What is the maximum spacing requirement for securing NM-cable (nonmetallic-sheathed cable)?
Friday, June 15, 2018
NM-cable must be secured and supported every 4.5-feet (1.4-meters) by staples, listed cable ties, straps, hangers or similar fittings, or other similar fittings that are designed and installed so that they do not damage the cable. A second requirement is that the cable be secured 12-inches (300-millimeters) of the cable entry into any enclosure, such as an outlet box, junction box, cabinet or fitting. Also, flat cables should not be stapled on edge. Cables that are protected from damage by a raceway do not have to be secured inside the raceway (NEC 334.30).
When the cable is within an accessible ceiling of a one-, two-, or multi-family dwelling that is dropped or suspended, the cable can be run up to 4.5-feet to a connection point of a luminaire (light fixture) or other piece of electrical equipment. So, if luminaires in an accessible ceiling are no more than 4.5-feet apart, the cable can be run from fixture-to-fixture without support or junction boxes [NEC 334.30 (B)(2)].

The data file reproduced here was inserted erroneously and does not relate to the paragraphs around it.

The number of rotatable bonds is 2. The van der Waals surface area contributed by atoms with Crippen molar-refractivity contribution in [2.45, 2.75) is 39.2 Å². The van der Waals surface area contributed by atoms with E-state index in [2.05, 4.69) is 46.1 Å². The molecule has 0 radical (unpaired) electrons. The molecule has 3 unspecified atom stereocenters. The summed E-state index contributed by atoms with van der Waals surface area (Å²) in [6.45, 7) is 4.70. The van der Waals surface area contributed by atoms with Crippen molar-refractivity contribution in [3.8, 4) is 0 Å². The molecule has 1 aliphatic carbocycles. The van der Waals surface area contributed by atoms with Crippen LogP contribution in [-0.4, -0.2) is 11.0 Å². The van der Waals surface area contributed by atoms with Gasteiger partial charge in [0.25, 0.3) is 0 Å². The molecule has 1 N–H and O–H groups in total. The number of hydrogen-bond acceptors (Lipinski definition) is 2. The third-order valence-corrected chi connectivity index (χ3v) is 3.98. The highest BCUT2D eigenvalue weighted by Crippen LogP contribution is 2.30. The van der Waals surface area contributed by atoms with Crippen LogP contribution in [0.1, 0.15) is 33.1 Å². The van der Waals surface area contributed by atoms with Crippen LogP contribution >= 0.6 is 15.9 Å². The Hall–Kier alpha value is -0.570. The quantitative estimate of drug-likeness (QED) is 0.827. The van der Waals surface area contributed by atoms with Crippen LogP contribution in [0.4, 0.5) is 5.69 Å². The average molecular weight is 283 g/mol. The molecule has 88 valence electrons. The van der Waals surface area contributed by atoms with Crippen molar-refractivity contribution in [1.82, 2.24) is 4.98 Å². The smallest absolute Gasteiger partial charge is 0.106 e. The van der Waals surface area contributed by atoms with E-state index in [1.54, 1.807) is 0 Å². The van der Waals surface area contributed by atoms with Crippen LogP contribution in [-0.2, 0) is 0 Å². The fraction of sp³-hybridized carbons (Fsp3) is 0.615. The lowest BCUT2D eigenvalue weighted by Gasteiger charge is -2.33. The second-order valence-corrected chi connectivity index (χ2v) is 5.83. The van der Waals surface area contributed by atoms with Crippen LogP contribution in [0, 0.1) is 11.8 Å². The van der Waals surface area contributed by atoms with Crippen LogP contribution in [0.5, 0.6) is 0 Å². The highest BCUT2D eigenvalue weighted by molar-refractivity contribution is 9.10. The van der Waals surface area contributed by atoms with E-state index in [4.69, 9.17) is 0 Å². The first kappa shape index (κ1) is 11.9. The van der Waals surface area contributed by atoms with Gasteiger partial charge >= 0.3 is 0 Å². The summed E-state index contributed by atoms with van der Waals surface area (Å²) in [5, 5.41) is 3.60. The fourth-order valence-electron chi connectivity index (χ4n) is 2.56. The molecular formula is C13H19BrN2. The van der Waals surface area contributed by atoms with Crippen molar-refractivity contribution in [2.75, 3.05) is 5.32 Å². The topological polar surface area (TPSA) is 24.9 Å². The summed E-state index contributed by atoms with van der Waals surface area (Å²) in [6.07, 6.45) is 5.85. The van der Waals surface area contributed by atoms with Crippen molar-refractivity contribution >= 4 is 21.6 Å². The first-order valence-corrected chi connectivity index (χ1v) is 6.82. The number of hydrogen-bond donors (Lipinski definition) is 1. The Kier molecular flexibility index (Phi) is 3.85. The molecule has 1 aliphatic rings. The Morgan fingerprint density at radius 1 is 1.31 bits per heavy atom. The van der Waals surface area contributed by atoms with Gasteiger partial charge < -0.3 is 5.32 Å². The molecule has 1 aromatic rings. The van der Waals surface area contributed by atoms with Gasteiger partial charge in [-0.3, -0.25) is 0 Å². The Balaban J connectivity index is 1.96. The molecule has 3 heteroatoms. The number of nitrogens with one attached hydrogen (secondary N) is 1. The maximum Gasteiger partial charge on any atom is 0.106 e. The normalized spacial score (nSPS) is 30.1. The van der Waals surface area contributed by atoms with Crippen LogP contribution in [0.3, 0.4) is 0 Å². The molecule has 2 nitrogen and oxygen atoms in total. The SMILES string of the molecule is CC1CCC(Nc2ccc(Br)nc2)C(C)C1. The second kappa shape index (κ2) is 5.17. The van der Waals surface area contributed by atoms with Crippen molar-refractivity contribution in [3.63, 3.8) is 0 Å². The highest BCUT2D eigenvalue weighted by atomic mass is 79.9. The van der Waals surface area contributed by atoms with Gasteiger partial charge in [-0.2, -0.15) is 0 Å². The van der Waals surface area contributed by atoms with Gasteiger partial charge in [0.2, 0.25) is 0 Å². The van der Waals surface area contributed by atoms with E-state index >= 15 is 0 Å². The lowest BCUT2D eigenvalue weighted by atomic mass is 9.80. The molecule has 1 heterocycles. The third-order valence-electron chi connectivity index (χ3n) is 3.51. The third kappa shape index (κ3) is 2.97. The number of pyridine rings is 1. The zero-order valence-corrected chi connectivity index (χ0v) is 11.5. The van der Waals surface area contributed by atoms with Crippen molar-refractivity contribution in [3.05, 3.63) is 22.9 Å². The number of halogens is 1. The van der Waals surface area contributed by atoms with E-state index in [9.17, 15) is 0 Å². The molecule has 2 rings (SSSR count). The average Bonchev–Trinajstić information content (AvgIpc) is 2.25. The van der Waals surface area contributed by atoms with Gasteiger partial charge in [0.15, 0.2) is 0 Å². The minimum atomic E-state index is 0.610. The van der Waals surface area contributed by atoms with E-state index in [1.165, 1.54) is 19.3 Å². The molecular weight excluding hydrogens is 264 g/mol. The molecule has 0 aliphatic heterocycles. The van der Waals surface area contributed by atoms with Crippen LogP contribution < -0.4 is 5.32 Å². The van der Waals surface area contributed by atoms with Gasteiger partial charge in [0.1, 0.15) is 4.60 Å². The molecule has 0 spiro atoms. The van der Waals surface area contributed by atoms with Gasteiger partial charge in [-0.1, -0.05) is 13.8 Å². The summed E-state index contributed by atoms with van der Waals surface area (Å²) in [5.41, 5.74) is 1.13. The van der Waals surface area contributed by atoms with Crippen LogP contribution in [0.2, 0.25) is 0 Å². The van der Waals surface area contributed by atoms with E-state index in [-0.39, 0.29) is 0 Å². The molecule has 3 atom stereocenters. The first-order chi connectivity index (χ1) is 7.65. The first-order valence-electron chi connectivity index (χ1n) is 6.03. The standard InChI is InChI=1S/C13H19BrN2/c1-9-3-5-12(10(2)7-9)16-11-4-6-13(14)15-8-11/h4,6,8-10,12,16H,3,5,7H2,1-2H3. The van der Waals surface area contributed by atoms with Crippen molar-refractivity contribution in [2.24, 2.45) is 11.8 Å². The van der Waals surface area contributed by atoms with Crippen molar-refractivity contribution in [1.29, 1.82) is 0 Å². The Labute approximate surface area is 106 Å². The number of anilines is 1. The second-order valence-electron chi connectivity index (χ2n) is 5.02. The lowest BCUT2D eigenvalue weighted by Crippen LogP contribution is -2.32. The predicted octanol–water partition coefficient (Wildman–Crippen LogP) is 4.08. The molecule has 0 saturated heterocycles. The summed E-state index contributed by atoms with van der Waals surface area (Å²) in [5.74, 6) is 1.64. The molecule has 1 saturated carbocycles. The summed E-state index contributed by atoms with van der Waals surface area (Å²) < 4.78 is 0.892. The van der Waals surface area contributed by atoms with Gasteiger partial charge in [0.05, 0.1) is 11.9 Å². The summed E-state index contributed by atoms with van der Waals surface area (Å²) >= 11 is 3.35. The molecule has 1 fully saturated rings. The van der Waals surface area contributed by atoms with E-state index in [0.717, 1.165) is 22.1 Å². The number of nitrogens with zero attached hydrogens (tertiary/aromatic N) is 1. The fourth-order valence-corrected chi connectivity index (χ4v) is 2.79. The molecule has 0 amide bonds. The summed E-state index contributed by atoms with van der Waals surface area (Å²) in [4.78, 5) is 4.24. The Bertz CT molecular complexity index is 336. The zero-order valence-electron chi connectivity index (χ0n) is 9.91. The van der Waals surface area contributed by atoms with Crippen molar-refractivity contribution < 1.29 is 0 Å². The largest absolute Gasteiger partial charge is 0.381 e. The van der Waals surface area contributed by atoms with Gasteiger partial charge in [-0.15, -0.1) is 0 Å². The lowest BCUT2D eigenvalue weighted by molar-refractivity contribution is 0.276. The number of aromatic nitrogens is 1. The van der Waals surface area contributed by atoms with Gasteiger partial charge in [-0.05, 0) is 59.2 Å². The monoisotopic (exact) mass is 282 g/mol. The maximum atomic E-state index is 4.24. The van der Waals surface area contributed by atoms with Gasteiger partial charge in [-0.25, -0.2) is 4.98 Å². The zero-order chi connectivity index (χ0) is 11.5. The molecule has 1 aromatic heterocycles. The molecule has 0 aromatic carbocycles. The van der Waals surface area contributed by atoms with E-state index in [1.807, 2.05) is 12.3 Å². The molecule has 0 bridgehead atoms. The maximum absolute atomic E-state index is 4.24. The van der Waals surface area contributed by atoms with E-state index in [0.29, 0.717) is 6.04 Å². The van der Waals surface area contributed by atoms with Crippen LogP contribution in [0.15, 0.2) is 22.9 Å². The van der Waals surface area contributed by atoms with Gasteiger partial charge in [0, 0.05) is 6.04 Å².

When the cable is installed through bored holes in studs, the studs cannot be more than 4.5-feet apart and, again, the cable must be supported within 12-inches of a box [NEC334.30(A)]. The hole in a stud cannot be less than 1.25-inches from the face of the stud, or 1/16-inch thick steel plate must be installed to protect the cable from drywall nails or other wall penetrations [300.4(B)(2)].
Also, see our blog post What are the code requirements for NM-cable (nonmetallic-sheathed cable or Romex®) in an attic?
• • • • • • • • • • • • • • • • • • • • • • • • • • •
Here’s links to a collection of our other blog posts about ELECTRICAL WIRING:
of Blog Posts
Top 5 results given instantly.
Click on magnifying glass
for all search results.
How To Look At A House
McGarry and Madsen's home inspection blog for buyers of
site-built, mobile/manfuactured and modular homes